12 Lessons From 2023

 2023 is a year I’ll think about for the rest of my life. 

If I had to sum up my major lesson from last year, it would be;

‘Let Go.’

Let go of people (the good, the bad, the ugly, the sxy, the excellent)

Let go of places (the ones you desperately wanted to belong to, the ones that made you feel big + safe + small)

Let go of shame (the s*xual, substational, superficial + surface level)

Let go of the past (the big, the flashy, the expensive)

Let go of old habits (the self-flagellation, the perfectionism, the fear-filled, the painful)

Let go of trying to keep up with every other motherf*cker out there + what they think and just DO.

Just BE.

A lot of walls came crashing down (whether I wanted them to or not).

I broke myself, then attempted to put myself back together at pace, with people watching along the way.

Which lead to me sharing some of the realest stories + rawest parts of myself online, offline + on the stage.

This was the year I finally realised words were enough.

I nicknamed the process of putting it all out there in real time, ‘radical vulnerability.’ 

I felt bare and frightened for most of the year taking these huge risks - insane rolls of the dice that demanded my entire life be put up as collateral - but I also felt incredibly alive.

Since the show, I’ve taken a short pause to reset. I’ve found myself in a twilight state. I keep flicking through journal entries of my lowest moments from last year- blue and black breaking points + tear stained pages about wanting to burn my play and disappear- and then back to pictures of me standing up on stage and baring my soul all over again.

It’s surreal.

It’s hard to look at psychologist reports and emergency contact numbers from a deep state of depression, to-do lists with small tasks like ‘walk, shower, eat’ and then swipe over to me standing on a red carpet.

It’s lead to some of the most profound and life changing moments of my entire existence. 

I wanted to share some with you. 

Here are 12 lessons that I learned while doing this crazy thing.

I have so many more from this entire experience, but in the interest of keeping it light + scrollable while you nurture a holiday hangover, here are the ones that hit the hardest for me this year.

I hope they encourage you to keep going, or (at the very least) give you some comfort or a laugh.

Here’s to telling people how you feel in 2024.

Happy New Year x

[ To make sense of it all, I've written out the lessons like letters to my past self. I wish I could mail them back in time to prevent the heartache, but some lessons are best learned in post (badda bing) ]



Choose People Who Choose You 

After cocking up, my messages with some of my family and friends become a series of

‘Let’s catch up?’

Left on read.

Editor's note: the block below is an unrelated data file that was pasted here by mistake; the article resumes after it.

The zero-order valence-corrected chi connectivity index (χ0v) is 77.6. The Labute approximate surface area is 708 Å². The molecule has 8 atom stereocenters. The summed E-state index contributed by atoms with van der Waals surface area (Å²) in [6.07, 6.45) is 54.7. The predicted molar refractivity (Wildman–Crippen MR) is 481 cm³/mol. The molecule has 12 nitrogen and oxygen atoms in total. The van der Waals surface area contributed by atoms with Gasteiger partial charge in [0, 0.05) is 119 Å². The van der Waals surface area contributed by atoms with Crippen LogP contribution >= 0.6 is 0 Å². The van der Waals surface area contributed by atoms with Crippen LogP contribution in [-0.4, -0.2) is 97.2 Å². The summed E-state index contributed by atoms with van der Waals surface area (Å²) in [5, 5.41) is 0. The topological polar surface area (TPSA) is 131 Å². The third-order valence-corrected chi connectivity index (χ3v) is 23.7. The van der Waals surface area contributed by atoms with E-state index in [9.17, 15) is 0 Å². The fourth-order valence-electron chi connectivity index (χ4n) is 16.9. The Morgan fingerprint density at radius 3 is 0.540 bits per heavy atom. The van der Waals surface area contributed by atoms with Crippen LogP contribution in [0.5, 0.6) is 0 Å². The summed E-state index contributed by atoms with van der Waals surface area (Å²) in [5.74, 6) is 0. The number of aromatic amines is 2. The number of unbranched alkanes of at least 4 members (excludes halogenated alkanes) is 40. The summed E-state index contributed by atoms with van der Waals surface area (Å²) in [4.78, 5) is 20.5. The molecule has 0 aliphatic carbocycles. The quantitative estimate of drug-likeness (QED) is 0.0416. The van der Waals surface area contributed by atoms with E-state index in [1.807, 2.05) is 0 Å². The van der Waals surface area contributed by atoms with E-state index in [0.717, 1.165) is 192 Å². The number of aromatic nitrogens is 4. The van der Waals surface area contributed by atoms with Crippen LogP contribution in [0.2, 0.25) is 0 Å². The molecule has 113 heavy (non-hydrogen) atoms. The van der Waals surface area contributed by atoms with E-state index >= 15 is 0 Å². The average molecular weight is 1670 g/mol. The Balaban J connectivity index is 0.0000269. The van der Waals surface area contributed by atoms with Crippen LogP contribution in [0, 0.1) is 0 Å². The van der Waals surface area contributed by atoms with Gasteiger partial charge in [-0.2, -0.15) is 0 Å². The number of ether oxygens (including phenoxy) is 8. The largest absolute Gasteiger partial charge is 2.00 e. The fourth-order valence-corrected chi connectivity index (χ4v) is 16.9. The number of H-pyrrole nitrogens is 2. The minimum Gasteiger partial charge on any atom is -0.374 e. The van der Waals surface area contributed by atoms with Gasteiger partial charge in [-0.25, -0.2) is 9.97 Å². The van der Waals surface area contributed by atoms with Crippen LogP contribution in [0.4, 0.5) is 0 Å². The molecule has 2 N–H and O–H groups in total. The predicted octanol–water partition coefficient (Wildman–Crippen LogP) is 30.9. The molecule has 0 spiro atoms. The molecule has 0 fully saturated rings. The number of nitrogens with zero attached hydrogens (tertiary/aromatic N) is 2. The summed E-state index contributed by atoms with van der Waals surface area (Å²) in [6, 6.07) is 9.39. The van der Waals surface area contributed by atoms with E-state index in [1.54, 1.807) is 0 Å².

Grief came in waves. At times, it felt like I spent an entire year crying. 

Each attempt at repair, and subsequent rejection, hurt.  

After a while, I realised it was more painful to keep reaching out than to let it rest, 

so I started letting go instead. 

Making a choice to stop seeking closure from people gave me a chance to try and find it from within.  

I learned that you can let people go without letting your self-worth go with them. 

When I started putting time into myself, and the people who saw me for what I was trying to do and be, I started feeling better.

Choose people who choose you.

Sometimes people can help you become who you're meant to be, and you can be grateful to them, but they're not meant to be a part of your journey forever.


Your only way out of a mess is through it

This was such a colossal clusterfuck of a mess to fix, I had no idea where to start.

It felt like trying to climb a tall wall running either direction for eternity.  

In the end, I took it apart, brick by brick. 

When you're stuck, don't try to tackle everything at once. Take small steps forward that build momentum. 

All your sadness, rage + pain can be channelled into something beautiful and healing, if you let it. I chose to pour mine into art.

I learned this while creating my 'Something Real' series last year. Figuring out how to tell each part of the story helped me take those first few steps forward. 

Sharing the story in pieces helped me to confront it. 

The way out was through.


People forgive you as much as they've forgiven themselves 

If you're going through something big and messy, surround yourself with open-minded people who recognise your potential for growth, and encourage it.  

This year, I looked to my risk-taking, ball-busting friends (a lot of them older) for stories of survival. They (very kindly) shared their set-backs, which made me feel better about my own.